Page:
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It’s decision time. Let’s play big

“…one quality that leaders I admire have in common is knowing when to act decisively…Effective leadership inevitably means taking decisions – and often pretty tough ones at that. Good leaders have to have the drive and ambition to lead from the front. They don’t accept the necessity of always doing things the same way simply because no one else has bothered to see a different path. They continuously search for improvement, often in the face of some fairly vocal criticism from the outside.”

Allan Leighton, On Leadership (2007)

Allan Leighton is the iconoclastic former CEO of Britain’s ASDA supermarket chain, and currently the chairman of the Royal Mail Group. He has a great track record of unconventional success behind him; nevertheless, he set out to write a book about other great leaders – those of his peers that he holds in particular high regard.

The excerpt above zooms in on that key leadership attribute: decisiveness. A great leader does not wring his hands when it’s decision time. She does not keep analysing and consulting and procrastinating when the building is on fire. There is a time to act, and most good leaders take it with both hands.

That doesn’t mean they don’t get it wrong. They often do, but that failure causes learning which makes their future decisions better. The point is, they do something when it’s needed. They rise to the occasion, rather than shirk the moment.

We sorely need that kind of leadership right now. Any sober assessment of Kenya today would tell us that we are in deep, deep trouble. Never in our history have we been in so much trouble as a nation. Our very soul is at stake, as the fabric that kept us together was revealed to be threadbare and weak. Our ability to live together, keep talent within our borders and attract the world’s business is at stake. It doesn’t get any more fundamental than that.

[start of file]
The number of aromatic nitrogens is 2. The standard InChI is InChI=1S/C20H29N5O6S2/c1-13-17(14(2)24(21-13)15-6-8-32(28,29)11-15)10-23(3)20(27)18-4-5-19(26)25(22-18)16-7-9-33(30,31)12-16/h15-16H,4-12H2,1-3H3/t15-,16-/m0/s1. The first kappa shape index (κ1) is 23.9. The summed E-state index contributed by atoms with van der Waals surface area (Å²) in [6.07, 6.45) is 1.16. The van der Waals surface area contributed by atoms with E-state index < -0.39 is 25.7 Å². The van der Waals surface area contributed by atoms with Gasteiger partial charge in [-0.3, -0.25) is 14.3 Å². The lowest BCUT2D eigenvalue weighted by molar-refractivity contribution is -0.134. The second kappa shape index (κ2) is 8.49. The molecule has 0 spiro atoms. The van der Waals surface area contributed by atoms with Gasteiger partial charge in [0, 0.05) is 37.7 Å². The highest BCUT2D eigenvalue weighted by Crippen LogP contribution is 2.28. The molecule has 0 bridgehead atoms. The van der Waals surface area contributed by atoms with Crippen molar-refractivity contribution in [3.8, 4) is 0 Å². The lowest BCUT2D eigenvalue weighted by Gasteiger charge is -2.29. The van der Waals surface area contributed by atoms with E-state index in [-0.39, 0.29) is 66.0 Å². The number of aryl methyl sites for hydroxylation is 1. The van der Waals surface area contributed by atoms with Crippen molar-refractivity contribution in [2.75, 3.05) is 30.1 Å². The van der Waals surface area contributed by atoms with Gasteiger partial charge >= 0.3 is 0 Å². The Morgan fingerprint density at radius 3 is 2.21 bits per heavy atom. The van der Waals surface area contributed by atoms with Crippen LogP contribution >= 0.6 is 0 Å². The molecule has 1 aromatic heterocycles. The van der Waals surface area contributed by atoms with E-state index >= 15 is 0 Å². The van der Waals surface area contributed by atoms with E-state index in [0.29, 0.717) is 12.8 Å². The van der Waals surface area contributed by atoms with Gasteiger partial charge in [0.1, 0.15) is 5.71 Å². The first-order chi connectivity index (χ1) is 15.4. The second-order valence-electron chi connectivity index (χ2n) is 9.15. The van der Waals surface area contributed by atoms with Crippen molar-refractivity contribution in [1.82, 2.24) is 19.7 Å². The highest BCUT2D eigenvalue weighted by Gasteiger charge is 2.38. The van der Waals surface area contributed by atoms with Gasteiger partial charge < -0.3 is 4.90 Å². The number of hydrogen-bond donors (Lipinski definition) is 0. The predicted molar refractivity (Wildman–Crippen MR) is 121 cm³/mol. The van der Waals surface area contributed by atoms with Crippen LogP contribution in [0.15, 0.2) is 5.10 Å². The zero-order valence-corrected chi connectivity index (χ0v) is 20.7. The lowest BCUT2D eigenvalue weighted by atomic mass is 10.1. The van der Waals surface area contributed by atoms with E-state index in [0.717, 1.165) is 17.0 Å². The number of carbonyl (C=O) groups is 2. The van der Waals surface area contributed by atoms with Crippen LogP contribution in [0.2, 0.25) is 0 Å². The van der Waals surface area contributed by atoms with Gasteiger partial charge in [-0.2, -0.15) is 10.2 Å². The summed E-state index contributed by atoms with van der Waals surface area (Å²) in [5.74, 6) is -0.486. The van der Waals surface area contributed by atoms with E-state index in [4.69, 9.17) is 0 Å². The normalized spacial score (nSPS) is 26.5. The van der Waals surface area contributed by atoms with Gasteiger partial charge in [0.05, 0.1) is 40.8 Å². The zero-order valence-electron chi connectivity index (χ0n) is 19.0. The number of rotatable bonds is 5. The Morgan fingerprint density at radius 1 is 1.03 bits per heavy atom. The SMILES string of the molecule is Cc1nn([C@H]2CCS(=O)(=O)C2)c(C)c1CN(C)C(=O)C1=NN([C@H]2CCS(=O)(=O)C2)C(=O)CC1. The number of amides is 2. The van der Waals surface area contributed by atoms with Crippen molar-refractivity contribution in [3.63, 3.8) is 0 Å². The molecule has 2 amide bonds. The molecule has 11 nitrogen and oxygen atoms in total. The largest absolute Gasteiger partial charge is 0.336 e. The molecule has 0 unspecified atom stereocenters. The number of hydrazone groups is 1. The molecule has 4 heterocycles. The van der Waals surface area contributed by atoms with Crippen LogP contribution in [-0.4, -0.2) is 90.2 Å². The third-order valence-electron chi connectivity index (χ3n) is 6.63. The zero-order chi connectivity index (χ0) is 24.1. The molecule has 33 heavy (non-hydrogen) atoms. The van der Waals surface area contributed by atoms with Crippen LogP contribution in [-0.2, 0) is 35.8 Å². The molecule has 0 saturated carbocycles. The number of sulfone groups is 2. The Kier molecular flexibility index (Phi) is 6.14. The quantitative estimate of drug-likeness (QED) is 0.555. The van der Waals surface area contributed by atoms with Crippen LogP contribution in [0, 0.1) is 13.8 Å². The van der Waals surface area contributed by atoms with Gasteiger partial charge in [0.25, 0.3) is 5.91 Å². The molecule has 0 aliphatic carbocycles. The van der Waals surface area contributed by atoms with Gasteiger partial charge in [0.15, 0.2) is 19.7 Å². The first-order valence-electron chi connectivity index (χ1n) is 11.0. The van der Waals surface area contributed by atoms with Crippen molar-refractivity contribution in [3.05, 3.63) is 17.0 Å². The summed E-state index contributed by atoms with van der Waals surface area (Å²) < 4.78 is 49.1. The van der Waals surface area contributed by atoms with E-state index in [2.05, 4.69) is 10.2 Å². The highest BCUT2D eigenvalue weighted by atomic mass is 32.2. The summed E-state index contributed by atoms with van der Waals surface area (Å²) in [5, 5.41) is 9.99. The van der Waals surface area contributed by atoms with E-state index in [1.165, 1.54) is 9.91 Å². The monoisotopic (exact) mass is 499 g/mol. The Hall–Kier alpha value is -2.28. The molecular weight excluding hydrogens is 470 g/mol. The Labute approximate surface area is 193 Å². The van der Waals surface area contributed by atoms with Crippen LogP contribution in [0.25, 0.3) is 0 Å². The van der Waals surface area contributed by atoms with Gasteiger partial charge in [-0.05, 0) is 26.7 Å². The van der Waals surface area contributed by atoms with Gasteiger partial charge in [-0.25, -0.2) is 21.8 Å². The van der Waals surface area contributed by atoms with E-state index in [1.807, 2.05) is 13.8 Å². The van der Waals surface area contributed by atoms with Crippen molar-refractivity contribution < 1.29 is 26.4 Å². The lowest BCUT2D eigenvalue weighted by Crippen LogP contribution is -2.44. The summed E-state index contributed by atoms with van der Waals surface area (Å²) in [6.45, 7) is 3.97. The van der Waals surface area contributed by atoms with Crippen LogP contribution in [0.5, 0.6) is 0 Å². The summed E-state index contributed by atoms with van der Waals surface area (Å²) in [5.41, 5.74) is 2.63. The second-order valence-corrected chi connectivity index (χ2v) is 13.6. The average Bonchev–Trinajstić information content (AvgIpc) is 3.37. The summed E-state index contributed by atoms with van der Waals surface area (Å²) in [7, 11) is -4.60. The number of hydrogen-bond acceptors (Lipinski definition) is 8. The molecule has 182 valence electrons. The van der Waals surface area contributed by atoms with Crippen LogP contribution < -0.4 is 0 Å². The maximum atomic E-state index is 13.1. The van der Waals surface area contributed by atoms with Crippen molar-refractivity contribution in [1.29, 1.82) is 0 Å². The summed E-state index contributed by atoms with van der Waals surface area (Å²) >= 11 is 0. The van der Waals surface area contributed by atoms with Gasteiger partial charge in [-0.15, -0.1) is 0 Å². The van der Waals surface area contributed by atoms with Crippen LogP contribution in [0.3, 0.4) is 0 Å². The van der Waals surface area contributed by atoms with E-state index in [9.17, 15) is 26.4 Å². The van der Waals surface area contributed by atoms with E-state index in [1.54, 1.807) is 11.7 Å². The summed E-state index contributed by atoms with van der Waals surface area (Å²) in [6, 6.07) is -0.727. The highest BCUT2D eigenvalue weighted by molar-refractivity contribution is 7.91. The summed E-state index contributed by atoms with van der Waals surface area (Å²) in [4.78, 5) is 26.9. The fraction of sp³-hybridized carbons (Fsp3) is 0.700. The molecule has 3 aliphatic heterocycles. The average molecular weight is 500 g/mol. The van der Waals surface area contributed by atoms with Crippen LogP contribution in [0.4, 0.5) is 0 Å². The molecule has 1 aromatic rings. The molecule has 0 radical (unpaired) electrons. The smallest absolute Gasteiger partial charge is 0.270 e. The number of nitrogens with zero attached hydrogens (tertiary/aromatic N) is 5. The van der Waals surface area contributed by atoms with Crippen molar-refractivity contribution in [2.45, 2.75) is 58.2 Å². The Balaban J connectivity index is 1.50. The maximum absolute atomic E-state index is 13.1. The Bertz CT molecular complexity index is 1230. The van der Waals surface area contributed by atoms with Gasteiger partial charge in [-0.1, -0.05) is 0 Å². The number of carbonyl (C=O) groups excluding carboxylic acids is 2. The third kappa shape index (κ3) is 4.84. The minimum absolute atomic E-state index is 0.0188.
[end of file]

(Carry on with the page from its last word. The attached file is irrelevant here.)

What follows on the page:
It’s big picture time. A certain set of recent circumstances – a flawed election process, a non-credible outcome, cynically manipulated violence by militias and state forces – may have brought us here. Addressing those circumstances alone will not get us out again.

The leader of the moment is the one who will play big now, not play small. Playing small involves making trivial negotiations about immediate power sharing, posts and positions, ego trips and the like. Playing big means rescuing Kenya from the precipice by playing the long game – the game that rewards the next generation of Kenyans, not this one. It means playing for history, not for votes.

Is any Kenyan leader big enough to do that? Can any of them make the leap of imagination that requires them to read the history books that have yet to be written? Playing for history will mean doing something truly big for the nation: ending the violence; managing the healing; and setting the example of oneness. It means moving beyond today’s power plays and thwarted ambitions. It means climbing down from self-righteous positions. It means letting go of today’s reward in order to make the eternal gain – the gain that is bigger than self.

The very capable Mr Annan has started the negotiations. Now let those who know how to play big come to the table.

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